4. Ramos makes baseball fans sleepless in Seattle: Rookie catcher Wilson Ramos blasted a game-winning home run on June 21st to sink the Seattle Mariners in one of their interleague games. Down 5-3 with two on and two out in the 9th, Ramos crushed a ball to left off David Pauley to left to send the Nationals Park crowd home happy. In that game, Doug Fister made Nats hitters look silly all game, but manager Eric Wedge turned to his bullpen. Closer Brandon League left the game with an injury and Pauley couldn’t get the job done. Once the bat hit the ball, everyone in the venue knew that baseball wasn’t coming back.
3. Nix doubles his pleasure against Colorado: Since Washington has been playing in so many close games this year, every play and every pitch is that much more magnified. Things hadn’t changed during a game against the Rockies on July 9th. Former Ole Miss quarterback Seth Smith hit a sinking liner to left with two runners on and two outs in a 2-1 game. Laynce Nix made a diving catch and threw out former Tennessee quarterback Todd Helton at second, who was running on contact. Interestingly enough, both Colorado players backed up a Manning brother as signal caller on the gridiron. This great individual effort saved two runs and ended the inning.
2. Trio of Nats turn wicked double play against Phillies: One play on May 31st during the Phillies/Nationals game exemplified how baseball is a team sport. With the shift on, Ryan Howard hit a sharp ground ball to Michael Morse at first base. Morse, who started the year playing in the outfield, made a nifty play and sidearmed a ball to second base. Because of the shift, third baseman Jerry Hairston Jr. was at the shortstop position and caught the ball. He then avoided a sliding Chase Utley and threw to first in the middle of a jump. Pitcher Cole Kimball caught the ball on a dead sprint to first base, covering the bag because Morse was so far over from starting the play. This would have been the top play of the first half for the Nats if it wasn’t for this…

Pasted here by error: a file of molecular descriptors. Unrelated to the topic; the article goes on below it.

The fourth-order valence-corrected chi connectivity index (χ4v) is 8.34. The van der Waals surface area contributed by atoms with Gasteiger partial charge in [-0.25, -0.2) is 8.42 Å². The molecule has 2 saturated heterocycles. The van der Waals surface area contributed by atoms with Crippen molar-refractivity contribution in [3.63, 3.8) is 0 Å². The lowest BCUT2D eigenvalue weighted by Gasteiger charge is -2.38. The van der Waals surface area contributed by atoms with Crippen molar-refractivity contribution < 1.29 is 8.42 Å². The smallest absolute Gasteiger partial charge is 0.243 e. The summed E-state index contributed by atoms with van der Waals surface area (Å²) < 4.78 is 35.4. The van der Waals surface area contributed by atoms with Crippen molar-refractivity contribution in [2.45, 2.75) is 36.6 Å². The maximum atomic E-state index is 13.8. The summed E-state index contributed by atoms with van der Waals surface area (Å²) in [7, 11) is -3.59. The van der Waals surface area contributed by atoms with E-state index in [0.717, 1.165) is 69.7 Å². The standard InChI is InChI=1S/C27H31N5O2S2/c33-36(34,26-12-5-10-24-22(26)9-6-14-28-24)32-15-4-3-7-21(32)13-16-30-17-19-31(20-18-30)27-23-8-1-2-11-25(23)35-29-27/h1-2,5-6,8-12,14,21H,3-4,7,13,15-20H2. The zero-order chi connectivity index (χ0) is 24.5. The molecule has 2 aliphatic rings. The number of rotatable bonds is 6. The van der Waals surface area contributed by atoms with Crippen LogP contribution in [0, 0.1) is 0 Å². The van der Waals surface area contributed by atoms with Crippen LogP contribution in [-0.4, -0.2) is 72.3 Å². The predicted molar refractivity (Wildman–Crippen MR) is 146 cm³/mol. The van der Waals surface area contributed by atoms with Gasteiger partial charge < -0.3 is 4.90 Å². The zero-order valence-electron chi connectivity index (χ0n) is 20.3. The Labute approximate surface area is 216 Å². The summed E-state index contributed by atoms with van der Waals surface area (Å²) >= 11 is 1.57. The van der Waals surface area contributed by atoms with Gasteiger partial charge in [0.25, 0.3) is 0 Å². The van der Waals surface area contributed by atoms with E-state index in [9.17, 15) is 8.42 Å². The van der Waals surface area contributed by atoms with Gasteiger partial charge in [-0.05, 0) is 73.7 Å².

1. Roger Bernadina gives you wings: In a playful pun on the energy drink Red Bull (RB, get it?), Nats outfielder Roger Bernadina made a catch that some baseball people say is one of the best they’ve ever seen. In a 4-4 game, Berny broke back to deep center, chasing a ball destroyed by Marlins outfielder Michael Stanton. Bernadina made a full lunge with his back to home plate to snow cone a ball hit well over his head. This catch brought shades of Jim Edmonds’ grab when he was with the Angels years ago. It’s debatable whether or not this play was not only the best this year by the Nationals, but the best since their existence in 2005.
So there you have it, folks! The Nats aren’t a household name and don’t have the biggest name players in the league, but some of the plays they’ve made during the first 92 games have turned heads throughout baseball. The great thing about sports is that everyone has their own opinion on everything and I can guarantee you that there is a play here or there that was not ranked properly or not even on the list at all. Baseball is back in the nation’s capital and it may have been near its best during the first half of 2011.